- Has an interest in the financial or other matter of disputes according to the Central Government
Application for Appointment
The concerned party can agree on the name of the mediator or conciliator for mediation or conciliation between them. If there are more than two parties and the parties are having difficulty in selecting. The Central Government, Tribunal or Tribunal Appellate (concerned authority) will request the parties to nominate and then decide the mediator or conciliator. If a person has any proceeding pending, then he will have to apply to the Central Government, Tribunal or Tribunal Appellate in Form MDC-2 along with a fee amount of Rs.1,000. On receiving the application, the concerned authority will appoint two or more experts from the panel. They can also refer to a number of experts from the panel.
Form MDC-2 is below for reference:
Deletion or Withdrawal from the Panel
The Regional Director has the authority to remove a person from the panel. But he must state a valid reason in writing for his actions. If a person wants to withdraw from the panel, then he can apply to the Regional Director with the reasons for withdrawal. The Regional Director should decide within 15 days of receiving the application and also update to the panel.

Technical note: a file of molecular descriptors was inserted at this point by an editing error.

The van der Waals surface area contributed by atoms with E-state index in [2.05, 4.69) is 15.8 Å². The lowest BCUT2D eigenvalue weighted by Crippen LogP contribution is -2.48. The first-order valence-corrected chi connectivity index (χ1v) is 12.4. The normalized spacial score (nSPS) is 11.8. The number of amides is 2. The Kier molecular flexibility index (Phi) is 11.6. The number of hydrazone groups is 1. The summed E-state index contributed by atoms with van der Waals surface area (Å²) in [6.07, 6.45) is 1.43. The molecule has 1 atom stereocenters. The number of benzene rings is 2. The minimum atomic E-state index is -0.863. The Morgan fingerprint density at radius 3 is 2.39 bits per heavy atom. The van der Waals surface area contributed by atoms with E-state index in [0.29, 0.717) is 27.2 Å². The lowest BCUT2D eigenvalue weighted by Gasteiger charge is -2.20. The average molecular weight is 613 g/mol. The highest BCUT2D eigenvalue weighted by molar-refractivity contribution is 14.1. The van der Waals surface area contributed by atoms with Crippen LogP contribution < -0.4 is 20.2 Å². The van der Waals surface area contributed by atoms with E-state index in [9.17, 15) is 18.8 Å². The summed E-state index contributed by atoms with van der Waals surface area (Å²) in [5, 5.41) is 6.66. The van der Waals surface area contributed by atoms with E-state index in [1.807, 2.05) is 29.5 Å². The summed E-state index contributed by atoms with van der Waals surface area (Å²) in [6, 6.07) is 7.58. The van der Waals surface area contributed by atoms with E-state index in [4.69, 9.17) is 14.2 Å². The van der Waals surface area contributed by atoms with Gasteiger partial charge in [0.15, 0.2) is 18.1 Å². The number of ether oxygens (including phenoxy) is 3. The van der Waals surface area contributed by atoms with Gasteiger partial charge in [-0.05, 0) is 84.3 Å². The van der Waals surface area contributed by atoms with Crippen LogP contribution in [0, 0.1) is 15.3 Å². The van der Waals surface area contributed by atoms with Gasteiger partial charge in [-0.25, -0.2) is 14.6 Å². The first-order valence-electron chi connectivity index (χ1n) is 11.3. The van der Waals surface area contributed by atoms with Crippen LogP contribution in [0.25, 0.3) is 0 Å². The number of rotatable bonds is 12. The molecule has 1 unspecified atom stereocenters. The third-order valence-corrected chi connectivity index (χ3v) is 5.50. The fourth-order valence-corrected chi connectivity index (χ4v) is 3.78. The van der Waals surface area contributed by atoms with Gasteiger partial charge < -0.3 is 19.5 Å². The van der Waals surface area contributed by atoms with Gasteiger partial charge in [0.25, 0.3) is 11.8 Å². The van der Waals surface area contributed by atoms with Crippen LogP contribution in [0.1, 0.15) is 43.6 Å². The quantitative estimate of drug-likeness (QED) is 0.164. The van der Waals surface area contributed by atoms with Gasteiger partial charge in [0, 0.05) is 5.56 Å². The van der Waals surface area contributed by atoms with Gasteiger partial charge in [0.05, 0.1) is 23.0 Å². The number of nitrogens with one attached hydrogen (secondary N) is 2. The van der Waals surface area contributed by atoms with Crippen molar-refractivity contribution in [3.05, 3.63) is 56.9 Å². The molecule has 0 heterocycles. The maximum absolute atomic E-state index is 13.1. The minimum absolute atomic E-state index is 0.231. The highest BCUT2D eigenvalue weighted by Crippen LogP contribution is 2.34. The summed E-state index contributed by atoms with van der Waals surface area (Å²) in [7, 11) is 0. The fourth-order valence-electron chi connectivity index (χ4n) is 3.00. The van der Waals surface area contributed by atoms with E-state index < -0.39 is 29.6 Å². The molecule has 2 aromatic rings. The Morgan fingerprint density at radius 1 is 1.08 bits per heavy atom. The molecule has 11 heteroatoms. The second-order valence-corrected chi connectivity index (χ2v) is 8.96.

Duty of Mediator or Conciliator
If there is any reasonable doubt in carrying out the business impartially or independently, then it is the duty of the mediator or the conciliator to inform it to the concerned authority. He should also disclose these facts to the parties. The concerned authority after verifying can withdraw the appointment and appoint a new mediator or conciliator. But this can take place only when the mediator or conciliator offers to withdraw himself from the panel.
Procedure for Disposal of Matters
The following are the purposes for mediation and conciliation:
- Fix the consultation for the parties like the time and date of each session
- The concerned authority will decide the venue of the mediation or conciliation. If not, then the parties will jointly decide the venue
- Conduct the meetings with the parties either jointly or separately
- Every party must submit a memorandum regarding the issues and the necessary information 10 days before the session